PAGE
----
A Summary of Bolivia II: El Campo del Sal Photodiary

My general mantra when traveling is to avoid ALL guided tours, by any means necessary. There are times when they’re easier and definitely more convenient (if more also more expensive), but I like the freedom to follow my own schedule.

Which is how I ended up on an overnight bus to Uyuni with loose plans on what to do when I got there:
1. Find someone to take us on a 2-day tour of the salt flats.
2. Go on said tour.

We arrived bright and early around 7 AM…to the most dreadful overcast weather. IT’S DRY SEASON THEY SAID. But my time was limited so I set aside my weather disappointment and went about finding a tour operator to take us on a 2-day tour of the flats.

Internet searches from home all recommended one company; and seemingly all the other Westerners had pre-booked a tour with them. We discovered they didn’t have a 2-day tour option, naturally, nor did any other operator we asked. Just as we were resigning to the 1-day tour we stumbled into an operator with Tripadvisor reviews, in every language, taped all over their windows. Not only did they have a 2-day option, but were also looking for more people to fill the car!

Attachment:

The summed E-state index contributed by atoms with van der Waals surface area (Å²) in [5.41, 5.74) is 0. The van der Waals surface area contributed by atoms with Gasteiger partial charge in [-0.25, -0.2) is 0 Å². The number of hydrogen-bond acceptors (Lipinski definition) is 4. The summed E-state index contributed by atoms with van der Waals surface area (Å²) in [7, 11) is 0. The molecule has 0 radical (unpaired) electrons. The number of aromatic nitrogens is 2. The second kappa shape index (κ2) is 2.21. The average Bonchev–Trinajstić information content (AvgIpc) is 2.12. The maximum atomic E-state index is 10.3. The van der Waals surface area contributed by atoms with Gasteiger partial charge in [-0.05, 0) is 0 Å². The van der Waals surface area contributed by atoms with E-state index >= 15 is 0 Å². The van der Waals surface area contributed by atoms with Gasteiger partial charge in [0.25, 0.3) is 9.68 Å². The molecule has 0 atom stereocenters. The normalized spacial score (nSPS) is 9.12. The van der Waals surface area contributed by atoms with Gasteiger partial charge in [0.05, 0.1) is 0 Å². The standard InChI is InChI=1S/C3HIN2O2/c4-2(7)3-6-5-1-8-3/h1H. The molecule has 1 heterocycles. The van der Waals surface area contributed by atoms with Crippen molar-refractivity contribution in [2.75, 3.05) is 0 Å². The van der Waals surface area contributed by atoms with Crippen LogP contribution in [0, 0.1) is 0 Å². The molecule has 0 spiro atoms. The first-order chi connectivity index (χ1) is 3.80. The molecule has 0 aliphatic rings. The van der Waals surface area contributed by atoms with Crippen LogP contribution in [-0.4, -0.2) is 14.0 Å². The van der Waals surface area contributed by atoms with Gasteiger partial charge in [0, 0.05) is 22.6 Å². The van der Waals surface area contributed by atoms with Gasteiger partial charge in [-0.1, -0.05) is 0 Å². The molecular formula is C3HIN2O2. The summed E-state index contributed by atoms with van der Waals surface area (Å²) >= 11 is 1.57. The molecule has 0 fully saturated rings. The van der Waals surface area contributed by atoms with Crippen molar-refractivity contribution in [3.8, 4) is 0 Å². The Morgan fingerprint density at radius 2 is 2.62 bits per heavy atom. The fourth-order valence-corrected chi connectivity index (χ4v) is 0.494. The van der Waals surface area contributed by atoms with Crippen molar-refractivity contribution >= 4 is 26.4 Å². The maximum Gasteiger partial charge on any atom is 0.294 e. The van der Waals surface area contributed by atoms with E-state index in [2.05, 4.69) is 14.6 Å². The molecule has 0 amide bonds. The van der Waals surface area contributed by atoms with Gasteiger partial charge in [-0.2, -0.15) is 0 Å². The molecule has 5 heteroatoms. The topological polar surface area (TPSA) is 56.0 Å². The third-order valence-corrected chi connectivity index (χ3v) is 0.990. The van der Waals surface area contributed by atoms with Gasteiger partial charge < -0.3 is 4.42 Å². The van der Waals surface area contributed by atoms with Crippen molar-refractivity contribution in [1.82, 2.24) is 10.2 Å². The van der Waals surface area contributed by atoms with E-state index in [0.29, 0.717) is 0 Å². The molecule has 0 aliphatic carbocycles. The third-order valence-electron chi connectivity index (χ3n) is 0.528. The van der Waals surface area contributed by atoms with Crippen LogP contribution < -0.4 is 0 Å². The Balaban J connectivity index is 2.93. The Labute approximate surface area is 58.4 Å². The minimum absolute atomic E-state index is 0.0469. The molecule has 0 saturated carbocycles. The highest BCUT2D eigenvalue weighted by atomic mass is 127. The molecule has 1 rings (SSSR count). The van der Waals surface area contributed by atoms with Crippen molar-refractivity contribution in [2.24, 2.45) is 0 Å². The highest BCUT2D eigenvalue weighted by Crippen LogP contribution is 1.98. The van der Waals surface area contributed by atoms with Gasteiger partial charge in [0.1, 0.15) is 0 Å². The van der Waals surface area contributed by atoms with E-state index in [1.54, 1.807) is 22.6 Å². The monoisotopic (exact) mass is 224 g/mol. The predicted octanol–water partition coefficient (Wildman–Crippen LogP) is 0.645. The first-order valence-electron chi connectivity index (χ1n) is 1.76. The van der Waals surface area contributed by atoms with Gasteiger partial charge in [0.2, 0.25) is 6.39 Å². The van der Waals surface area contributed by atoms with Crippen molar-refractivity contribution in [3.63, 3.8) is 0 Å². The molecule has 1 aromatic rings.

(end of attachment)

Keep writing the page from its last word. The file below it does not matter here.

So tour was booked, had a quick breakfast, then off we went into the flats!

Stop 1: Train Graveyard

Stop 2: A Salt Factory

After learning about the salt we had some time to browse for trinkets in the market. I picked up a friend for the trip.

Stop 3: Lunch Break

For lunch we were served alpaca “chops” and quinoa. If I never have to eat alpaca again, that would be just fine with me.

Then it was time to cross the flats.

With a small drone break thrown in there.

Stop 4: Coqueza

Our destination for the night was a tiny community at the base of a volcano; a spot of life amidst the salt expanse. There weren’t many people but there were LOTS of “trained” llamas.

There was a nice “puddle” on the flats outside of Coqueza, so we had some fun with reflections. Then it was off to bed in our salt hotel. Yep, all of the bricks are salt.

The next day, there was light.

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